What specific piece of poorly executed research prompted this? On December 13, Forrester released its North American Technographics Report to great fanfare. Much was made of a finding that simply does not synch up with everything we know using other data sources. According to Forrester, consumers reported that they spent 13 hours a week watching TV and 13 hours a week using the internet in January and February of 2010. Fanfare surrounding the purported parity was nearly matched by the furor over the fact that all other data sources show nothing of the kind. For the same time period, comScore reported that people spend 7 hours and 24 minutes a week using the internet.

The IAB does not need to shill for TV so the fact that Nielsen reports that TV viewing levels are in excess of 30 hours per week is not the point. The point is that we, the IAB and the overwhelming majority of members, stand for transparency and consistency in measurement. We sincerely believe that good measurement must be the barometer against which all media are evaluated.

Putting out numbers that confuse the already confused marketplace—numbers that are based on a methodology that every expert would say is inferior for the purposes of measuring media usage—serves no one. Self-reported usage data rely on consumers’ memories and on their desire to disclose what they do with media. Everyone knows that most people are using the internet at work and spending significant time doing so. We all know that being a “couch potato” is not perceived to be as cool as using new media. We know that people watch TV content on digital media. And, we know that most people are not sitting around making many of the distinctions about media that the professionals do. So why would we expect that people can accurately report their media usage using our artificial business distinctions?

A really thorough review of the Forrester study would also require thinking about the sample. Is it representative of broad population groups? Can the findings be generalized beyond the sample? These complexities are beyond the scope of today’s blog.

Planning and buying media for the purposes of marketing to consumers relies on what people do, not on what they say. To those who continue to confuse the marketplace, we say please consider the disservice you do to all of us. To those who accept counterintuitive information, we say caveat emptor.

Sherrill Mane is Senior Vice President for Industry Services at the IAB.


On December 7 in San Francisco, Quova sponsored the IAB’s last Innovator’s Round Table Dinner (IRD) of 2010, and I had the honor of being their host.  The event was held at the popular Peruvian eatery La Mar, on Pier 1 (the food was fabulous, and if you go, be sure to order a ‘Pisco Sour’ from the bar). Having been sponsored by an industry leader in online geo location the conversation—not surprisingly—centered on the following topics related to location-based advertising:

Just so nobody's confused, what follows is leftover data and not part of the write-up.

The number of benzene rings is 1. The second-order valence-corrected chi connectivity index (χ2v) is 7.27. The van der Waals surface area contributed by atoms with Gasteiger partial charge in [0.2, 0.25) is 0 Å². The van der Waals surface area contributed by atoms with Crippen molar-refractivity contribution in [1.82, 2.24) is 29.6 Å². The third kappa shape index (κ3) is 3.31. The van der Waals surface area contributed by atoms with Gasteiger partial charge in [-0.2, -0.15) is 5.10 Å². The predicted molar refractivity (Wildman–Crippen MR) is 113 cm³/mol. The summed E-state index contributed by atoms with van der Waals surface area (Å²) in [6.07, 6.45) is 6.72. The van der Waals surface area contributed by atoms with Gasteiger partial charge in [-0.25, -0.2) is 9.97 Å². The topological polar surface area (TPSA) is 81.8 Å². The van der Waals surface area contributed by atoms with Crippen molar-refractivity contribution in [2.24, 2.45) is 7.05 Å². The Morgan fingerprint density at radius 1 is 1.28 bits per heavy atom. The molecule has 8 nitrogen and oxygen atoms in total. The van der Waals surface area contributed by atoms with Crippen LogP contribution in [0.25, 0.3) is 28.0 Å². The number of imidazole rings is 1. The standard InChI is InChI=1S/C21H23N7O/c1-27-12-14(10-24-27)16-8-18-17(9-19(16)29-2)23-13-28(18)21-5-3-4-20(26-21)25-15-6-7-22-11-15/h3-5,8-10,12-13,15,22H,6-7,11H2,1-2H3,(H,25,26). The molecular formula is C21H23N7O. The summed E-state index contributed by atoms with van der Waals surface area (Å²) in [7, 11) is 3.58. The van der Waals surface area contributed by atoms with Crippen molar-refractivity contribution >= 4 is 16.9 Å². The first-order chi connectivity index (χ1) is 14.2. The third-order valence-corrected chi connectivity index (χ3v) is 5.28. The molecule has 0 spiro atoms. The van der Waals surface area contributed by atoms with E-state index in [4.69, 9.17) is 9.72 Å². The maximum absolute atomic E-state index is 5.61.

• The benefit of geo-location to advertisers and marketers
  • The opportunities and risks created by the joining of online and offline data
  • The responsibility and challenges of protecting consumer’s privacy.

I had the pleasure of sitting with a table of overachievers that included LaurieAnne Lassek and Walter Beisheim of Quova, Michael McGuire and Alicia Gubba of Gartner, Jack Androvich of AutoDesk and Chase Norlin of Alphabird.  I am still kicking myself for not asking the origin of the name “Alphabird” (perhaps it is the bird that incited the violence depicted by Alfred Hitchcock?).  

Our spirited conversation brought interesting points. The benefit of location awareness to advertisers was summed up in the term “relevance.”  Relevance is a nuanced term in the digital advertising industry. However, if you think of all the information we can know about a consumer and their interests before delivering an ad, it’s all potentially useless if our offers are poorly targeted with regard to a consumer’s location. For instance, my interest in Peruvian food and music is generally irrelevant, EXCEPT when I am visiting San Francisco. Then it becomes highly relevant—to La Mar

The joining of offline and online data remains a touchy subject. While we did not delve deeply into why, we did acknowledge that regulation is coming in this area, and there are challenges. One of those challenges is how to use merged data to effectively market to consumers, without making them feel as if they were being ‘stalked’ in the real world based on their online activity. Companies that control offline consumer data manage a terrifying amount of personal information.  If offline personal information is merged with online profiles, and that merger results in highly targeted online offers, there may be a risk of alarming, rather than enticing consumers—thus breaking the trust relationship between consumer and brand.  When consumers lose the ability to exercise control over their personal information, the issue becomes very sensitive. Our industry would be wise to offer consumers meaningful choice to enhance trust, not break it.  This of course, led us naturally to the last topic.